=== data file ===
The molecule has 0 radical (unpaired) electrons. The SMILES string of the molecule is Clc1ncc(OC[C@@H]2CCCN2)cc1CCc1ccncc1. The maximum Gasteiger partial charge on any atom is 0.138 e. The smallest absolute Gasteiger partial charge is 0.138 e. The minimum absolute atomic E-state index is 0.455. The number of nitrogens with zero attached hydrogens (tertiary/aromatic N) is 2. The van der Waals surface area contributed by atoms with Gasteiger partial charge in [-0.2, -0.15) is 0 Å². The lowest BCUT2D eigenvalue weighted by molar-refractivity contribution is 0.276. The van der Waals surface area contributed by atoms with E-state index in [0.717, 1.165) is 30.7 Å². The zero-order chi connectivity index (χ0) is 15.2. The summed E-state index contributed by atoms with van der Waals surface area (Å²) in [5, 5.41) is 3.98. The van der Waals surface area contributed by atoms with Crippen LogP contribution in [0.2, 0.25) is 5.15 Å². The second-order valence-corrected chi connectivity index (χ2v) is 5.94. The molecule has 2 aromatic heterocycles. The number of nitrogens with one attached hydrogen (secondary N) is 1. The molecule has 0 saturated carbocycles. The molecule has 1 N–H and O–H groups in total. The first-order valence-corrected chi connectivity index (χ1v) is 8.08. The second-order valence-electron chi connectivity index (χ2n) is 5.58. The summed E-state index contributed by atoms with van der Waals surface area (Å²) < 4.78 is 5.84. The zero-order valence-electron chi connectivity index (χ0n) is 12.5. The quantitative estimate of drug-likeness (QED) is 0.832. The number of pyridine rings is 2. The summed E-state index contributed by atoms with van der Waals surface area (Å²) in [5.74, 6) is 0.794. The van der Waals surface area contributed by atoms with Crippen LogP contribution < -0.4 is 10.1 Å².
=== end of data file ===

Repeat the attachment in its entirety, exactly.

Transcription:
The molecule has 0 radical (unpaired) electrons. The SMILES string of the molecule is Clc1ncc(OC[C@@H]2CCCN2)cc1CCc1ccncc1. The maximum Gasteiger partial charge on any atom is 0.138 e. The smallest absolute Gasteiger partial charge is 0.138 e. The minimum absolute atomic E-state index is 0.455. The number of nitrogens with zero attached hydrogens (tertiary/aromatic N) is 2. The van der Waals surface area contributed by atoms with Gasteiger partial charge in [-0.2, -0.15) is 0 Å². The lowest BCUT2D eigenvalue weighted by molar-refractivity contribution is 0.276. The van der Waals surface area contributed by atoms with E-state index in [0.717, 1.165) is 30.7 Å². The zero-order chi connectivity index (χ0) is 15.2. The summed E-state index contributed by atoms with van der Waals surface area (Å²) in [5, 5.41) is 3.98. The van der Waals surface area contributed by atoms with Crippen LogP contribution in [0.2, 0.25) is 5.15 Å². The second-order valence-corrected chi connectivity index (χ2v) is 5.94. The molecule has 2 aromatic heterocycles. The number of nitrogens with one attached hydrogen (secondary N) is 1. The molecule has 0 saturated carbocycles. The molecule has 1 N–H and O–H groups in total. The first-order valence-corrected chi connectivity index (χ1v) is 8.08. The second-order valence-electron chi connectivity index (χ2n) is 5.58. The summed E-state index contributed by atoms with van der Waals surface area (Å²) < 4.78 is 5.84. The zero-order valence-electron chi connectivity index (χ0n) is 12.5. The quantitative estimate of drug-likeness (QED) is 0.832. The number of pyridine rings is 2. The summed E-state index contributed by atoms with van der Waals surface area (Å²) in [5.74, 6) is 0.794. The van der Waals surface area contributed by atoms with Crippen LogP contribution < -0.4 is 10.1 Å².